‘Biocurious’ about biotech? Here are 10 must-follow Twitter accounts

look into the abyss of biotechnology Twitter and find a bush of obtuse acronyms, abbreviations confusing, and a strange propensity for using dollar signs as hashtags. But in this expansion are some of the main authors of 140 characters that allow to know the most important, the clarity and context for those hoping to understand the rapidly growing industry of drug development.

Sometimes they are even fun.

We have developed a list of 10 foods such enlightening for BioCurious. Important note: We have left out to great many journalists should probably be as follows. We have also omitted some of the entrepreneurs and commentators that have thousands of followers as is. That’s not a light; We estimate that only those who are already on their radar.

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Instead, here are some interesting, though lesser known, signposts of the vibrant community of Twitter biotechnology.

guru mystery: @andybiotech
There are a large number of anonymous investors on Twitter biotechnology, screaming up or down in several security companies their avatars egg. But none is as AndyBiotech, whoever he or she is. With a comprehensive knowledge of the industry and its many players, Andy provides the context for readings of key data points underreported news, and combs through documents of interesting facts.

The witty Brit: @maverickNY
Sally Church is a cheerful nerd tweeting out incisive observations of the biotechnology industry, providing an analysis more detailed about its usefulness, but expensive Biotech Strategy Blog . The marketer of life science alum become Novartis is a fan of good science, but is not afraid to call BS when he sees it. – Especially when it comes to their field of expertise, oncology

The legal mind: @jsherkow
Patents are important in biotechnology, such as multimillion last fight suggests. And Jacob Sherkow, professor at the Faculty of Law, New York, is an expert in the field. Look at it for the context of recent disputes over biosimilars, reflections on the legal implications of data exchange, and tweetstorms on the future of CRISPR.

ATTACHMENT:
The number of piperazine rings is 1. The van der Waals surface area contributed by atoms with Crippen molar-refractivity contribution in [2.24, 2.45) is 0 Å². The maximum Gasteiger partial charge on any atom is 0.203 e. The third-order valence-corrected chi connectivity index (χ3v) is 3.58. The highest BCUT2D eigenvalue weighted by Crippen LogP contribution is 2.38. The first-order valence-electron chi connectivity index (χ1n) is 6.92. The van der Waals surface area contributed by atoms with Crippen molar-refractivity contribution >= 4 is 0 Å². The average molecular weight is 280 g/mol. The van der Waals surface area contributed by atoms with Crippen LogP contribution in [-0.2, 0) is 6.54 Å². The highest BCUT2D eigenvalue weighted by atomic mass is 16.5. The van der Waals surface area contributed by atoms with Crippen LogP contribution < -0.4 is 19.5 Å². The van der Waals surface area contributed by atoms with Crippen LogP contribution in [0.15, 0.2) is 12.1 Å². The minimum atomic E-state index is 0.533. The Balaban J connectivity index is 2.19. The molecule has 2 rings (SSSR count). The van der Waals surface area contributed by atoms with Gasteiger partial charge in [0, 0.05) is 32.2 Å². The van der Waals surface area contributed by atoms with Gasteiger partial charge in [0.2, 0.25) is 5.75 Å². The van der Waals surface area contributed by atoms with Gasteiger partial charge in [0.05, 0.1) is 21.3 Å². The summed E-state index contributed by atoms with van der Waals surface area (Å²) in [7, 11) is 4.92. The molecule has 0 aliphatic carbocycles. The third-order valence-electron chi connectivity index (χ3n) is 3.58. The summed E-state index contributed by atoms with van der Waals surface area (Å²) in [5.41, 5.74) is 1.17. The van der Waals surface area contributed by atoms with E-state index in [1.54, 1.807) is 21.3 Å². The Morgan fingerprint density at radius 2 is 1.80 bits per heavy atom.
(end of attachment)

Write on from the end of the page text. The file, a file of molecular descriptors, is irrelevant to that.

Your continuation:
The regulatory expert: @fdaadcomm
The murky waters of regulatory policy are enormous for some – but not for Jessica Adams, who ardently track the comings and goings of the scientific advisory committees and Drug Administration food as part of their concert as a consultant for Tario, a research team regulators. Theirs is a low-cost account that will keep you abreast of day priorities long-winded, but most importantly the FDA for the day -. In 140 characters

The scientific nitpicker: @ VinayPrasad82
Let’s all admit it: the Biopharma data can be divided in a way that is often overly flattering – especially when it comes to survival rates for cancer. Dr. Vinay Prasad, a hematologist-oncologist in Oregon, uses his Twitter account to cut through the essence of what is presented in a clinical trial or academic article. Do not argue with him in progression-free survival. He school.

Skeptic: @sciencescanner
David Grainger, partner biotechnology investor Medicxi Ventures, hastens to lift a finger in the last fed bombo- do in biotechnology. From its position in the UK, which pokes holes in the widely publicized studies, dispels myths about biotechnology convenient and regrets misleading jargon companies use to influence public opinion.

The rockstar VC: @lifescivc
If only venture capitalists life sciences were as transparent as Bruce Booth. A robust, really, biotechnology blogosfera , Atlas Ventures, VC (and “scientific recover”) is a useful source of information and updates on the life sciences investment at early stage. Sometimes your comment bioscience is scored with quotes from luminaries such as Ansel Adams, Christopher Hitchens, and Metallica.

Number Cruncher: @maxjacobsedison
Biotech is a company, after all, and companies are supposed to make money. But amidst all the hype of unmet needs and futuristic science, many drug developers are burning quietly the candle at both ends. Maxim Jacobs, head of health research in Edison, is a professional in digging through the mud of financial reporting and asking key questions such as: “Should not this company in bankruptcy?”

The individualist investor: @bradloncar
there to Located in Kansas City, Brad Loncar view private investor is not afraid to make skeptical and stubborn view the biotechnology industry. It is noteworthy that it is built an index of cancer immunotherapy , and tracks the performance of 30 large biotech companies and cap growth in that space. In a previous life, Loncar worked in politics.

The contrary: @zbiotech
Speaking of those anonymous investors, here’s one more. Zach, as he is known on Twitter, is lightning fast to tweet breaking news, but does so with a heavy pile of sarcasm, skepticism and disdain for the sweet optimism that sometimes springs from the mouths of executives Biotechnology .

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